Originally Posted by Hvytrkmech
This would have an affect on an HEUI system. Explain how it affects the HPCR.
Help me understand exactly the question, and I'll give it a try.
When fuel is highly pressurized, small orifices are used to control the flow. (The total travel of an ISX injector "pilot valve" is ~ 50 microns from full open to full closed). Fuel at high pressure moving through small orifices gets VERY hot from fluid shearing.
I'm pretty sure my earlier post above was rather confusing on this point ^^.
Oil systems have much larger orifices and much less pressure. Such a shearing effect is negligible compared to other factors.
One of those factors is piston cooling nozzle flow. Higher pressure is generally more flow through the nozzle. This would (theoretically) pull more heat from the pistons and into the oil.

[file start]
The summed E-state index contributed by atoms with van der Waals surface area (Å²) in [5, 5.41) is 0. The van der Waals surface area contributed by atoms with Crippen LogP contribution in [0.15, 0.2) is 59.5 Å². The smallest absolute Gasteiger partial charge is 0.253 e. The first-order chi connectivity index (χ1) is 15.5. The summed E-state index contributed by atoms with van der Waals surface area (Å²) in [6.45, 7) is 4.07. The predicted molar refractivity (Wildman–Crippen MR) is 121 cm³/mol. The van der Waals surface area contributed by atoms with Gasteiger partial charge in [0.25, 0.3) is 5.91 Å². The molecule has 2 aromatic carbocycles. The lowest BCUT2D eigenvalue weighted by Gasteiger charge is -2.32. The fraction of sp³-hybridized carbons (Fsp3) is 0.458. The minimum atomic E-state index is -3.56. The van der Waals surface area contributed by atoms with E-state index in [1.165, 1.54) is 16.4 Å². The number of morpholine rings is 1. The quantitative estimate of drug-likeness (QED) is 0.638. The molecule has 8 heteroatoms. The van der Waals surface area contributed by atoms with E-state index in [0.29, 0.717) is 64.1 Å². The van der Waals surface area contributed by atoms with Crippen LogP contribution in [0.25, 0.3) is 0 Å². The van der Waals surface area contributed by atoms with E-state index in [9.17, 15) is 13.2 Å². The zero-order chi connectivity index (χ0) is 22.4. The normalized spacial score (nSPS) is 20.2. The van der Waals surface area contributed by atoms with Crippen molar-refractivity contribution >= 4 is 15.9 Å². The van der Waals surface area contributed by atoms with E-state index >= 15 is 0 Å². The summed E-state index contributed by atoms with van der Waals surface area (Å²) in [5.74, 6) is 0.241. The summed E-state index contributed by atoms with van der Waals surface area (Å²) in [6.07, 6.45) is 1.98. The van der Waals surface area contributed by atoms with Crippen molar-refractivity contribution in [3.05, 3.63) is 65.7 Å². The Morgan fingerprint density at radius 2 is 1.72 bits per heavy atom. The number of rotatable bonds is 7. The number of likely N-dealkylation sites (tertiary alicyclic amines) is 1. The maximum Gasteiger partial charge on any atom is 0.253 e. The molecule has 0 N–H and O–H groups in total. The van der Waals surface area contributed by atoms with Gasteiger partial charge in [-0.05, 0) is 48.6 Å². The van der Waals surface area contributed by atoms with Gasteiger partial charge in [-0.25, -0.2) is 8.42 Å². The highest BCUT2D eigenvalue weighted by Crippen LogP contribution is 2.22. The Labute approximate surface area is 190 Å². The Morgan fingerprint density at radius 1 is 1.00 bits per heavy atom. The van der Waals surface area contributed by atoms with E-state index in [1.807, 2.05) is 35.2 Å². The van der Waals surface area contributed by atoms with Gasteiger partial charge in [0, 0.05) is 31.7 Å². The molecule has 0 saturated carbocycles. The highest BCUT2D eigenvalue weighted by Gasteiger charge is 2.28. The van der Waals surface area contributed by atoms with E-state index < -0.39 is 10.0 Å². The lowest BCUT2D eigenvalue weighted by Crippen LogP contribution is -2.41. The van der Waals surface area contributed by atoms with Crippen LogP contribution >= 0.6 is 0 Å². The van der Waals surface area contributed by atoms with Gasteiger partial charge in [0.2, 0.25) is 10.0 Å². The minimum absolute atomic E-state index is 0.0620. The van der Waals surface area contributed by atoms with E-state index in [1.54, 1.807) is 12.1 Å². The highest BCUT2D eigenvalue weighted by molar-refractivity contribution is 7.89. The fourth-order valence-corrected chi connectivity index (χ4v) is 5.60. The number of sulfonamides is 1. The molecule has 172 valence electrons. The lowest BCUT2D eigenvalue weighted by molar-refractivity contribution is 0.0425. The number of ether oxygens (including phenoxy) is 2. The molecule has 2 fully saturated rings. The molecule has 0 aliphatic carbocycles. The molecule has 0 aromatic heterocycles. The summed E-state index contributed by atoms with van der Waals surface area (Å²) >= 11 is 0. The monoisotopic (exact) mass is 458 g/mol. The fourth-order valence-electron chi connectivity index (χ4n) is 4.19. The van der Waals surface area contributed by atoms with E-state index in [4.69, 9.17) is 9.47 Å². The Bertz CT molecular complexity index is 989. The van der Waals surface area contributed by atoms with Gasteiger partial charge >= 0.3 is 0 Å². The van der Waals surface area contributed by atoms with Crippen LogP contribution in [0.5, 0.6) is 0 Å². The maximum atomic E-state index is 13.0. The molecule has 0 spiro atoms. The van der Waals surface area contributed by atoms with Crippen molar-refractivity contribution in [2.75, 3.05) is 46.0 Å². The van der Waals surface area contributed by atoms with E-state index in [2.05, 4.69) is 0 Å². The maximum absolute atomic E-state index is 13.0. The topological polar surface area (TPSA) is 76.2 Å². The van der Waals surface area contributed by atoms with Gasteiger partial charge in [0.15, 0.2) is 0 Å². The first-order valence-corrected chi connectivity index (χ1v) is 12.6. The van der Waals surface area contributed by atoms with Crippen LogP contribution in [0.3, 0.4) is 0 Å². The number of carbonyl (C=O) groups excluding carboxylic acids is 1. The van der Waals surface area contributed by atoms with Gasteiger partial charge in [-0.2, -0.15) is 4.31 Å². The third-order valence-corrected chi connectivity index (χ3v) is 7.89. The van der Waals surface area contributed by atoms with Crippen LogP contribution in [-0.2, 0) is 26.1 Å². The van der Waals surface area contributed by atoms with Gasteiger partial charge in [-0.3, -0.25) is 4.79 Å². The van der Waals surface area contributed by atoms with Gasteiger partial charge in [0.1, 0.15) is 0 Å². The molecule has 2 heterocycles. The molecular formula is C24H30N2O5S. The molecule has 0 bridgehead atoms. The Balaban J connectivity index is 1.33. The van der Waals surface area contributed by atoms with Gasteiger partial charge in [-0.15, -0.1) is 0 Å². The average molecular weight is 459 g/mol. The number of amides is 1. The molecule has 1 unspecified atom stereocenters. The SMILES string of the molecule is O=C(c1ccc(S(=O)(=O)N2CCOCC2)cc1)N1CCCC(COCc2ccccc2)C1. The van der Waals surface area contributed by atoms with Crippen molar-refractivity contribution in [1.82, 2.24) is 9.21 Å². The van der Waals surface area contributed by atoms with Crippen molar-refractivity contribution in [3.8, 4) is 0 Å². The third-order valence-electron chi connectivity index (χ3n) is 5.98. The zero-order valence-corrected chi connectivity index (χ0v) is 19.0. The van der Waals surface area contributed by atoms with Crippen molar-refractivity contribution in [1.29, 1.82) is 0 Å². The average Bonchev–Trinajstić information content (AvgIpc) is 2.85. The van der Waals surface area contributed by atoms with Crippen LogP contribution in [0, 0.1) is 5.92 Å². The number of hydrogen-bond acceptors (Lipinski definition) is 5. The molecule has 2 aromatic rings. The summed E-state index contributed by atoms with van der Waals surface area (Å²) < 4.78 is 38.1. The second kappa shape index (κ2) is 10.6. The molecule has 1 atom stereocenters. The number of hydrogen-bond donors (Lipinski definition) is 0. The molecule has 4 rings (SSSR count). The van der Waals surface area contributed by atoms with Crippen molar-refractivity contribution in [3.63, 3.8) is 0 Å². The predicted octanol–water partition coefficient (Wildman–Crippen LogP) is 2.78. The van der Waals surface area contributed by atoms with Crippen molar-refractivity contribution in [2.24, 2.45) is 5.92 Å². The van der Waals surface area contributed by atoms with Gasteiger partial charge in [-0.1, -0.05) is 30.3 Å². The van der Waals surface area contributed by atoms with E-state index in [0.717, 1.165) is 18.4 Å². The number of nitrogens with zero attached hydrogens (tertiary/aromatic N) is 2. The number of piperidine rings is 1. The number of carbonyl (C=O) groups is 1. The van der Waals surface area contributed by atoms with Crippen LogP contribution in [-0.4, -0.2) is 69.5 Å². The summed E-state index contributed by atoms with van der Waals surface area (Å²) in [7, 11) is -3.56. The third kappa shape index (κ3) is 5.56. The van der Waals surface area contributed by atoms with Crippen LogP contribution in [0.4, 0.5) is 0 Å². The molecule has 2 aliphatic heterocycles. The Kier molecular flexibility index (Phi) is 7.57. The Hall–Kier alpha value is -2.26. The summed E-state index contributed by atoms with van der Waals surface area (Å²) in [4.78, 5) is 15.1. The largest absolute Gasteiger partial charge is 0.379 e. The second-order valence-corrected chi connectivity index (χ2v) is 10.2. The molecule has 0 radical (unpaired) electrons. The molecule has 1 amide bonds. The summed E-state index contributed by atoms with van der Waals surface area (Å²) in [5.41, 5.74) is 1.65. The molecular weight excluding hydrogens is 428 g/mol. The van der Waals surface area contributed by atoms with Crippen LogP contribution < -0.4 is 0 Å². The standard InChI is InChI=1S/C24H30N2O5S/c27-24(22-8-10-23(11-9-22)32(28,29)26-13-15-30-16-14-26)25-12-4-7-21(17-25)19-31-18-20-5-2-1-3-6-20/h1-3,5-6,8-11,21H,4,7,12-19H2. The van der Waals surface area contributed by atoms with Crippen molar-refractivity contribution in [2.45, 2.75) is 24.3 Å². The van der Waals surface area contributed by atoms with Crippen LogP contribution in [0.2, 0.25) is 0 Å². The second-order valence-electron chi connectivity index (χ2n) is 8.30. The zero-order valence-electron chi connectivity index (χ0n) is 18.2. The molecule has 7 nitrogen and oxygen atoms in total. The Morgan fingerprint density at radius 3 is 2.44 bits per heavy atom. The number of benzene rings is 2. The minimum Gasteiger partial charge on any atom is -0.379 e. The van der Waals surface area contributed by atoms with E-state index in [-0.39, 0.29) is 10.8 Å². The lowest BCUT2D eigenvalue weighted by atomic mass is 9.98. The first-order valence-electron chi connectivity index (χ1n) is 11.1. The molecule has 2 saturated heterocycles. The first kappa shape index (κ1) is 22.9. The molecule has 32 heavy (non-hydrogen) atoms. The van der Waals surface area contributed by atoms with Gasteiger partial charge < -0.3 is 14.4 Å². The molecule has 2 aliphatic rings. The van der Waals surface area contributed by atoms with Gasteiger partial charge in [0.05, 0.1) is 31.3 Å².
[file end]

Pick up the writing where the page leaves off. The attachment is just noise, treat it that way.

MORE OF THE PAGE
But this would be a tiny change in oil temp, barely measurable only under specific conditions.
The upshot is this: higher oil pressure by itself does NOT drive "excessive" oil temperature. It may indicate some other problem, though-- perhaps a restriction in the oil system that is preventing sufficient cooling flow-- that may contribute to higher oil temps. But in that case, the higher temp and higher pressure are two effects of a separate cause. The higher pressure doesn't create excessive temps.
What higher oil pressure does is 1) decrease shear life of oil and 2) reduce fuel economy because the oil pump and water pump are two of the largest parasitic loads on the engine. (obviously, fuel pump is much greater).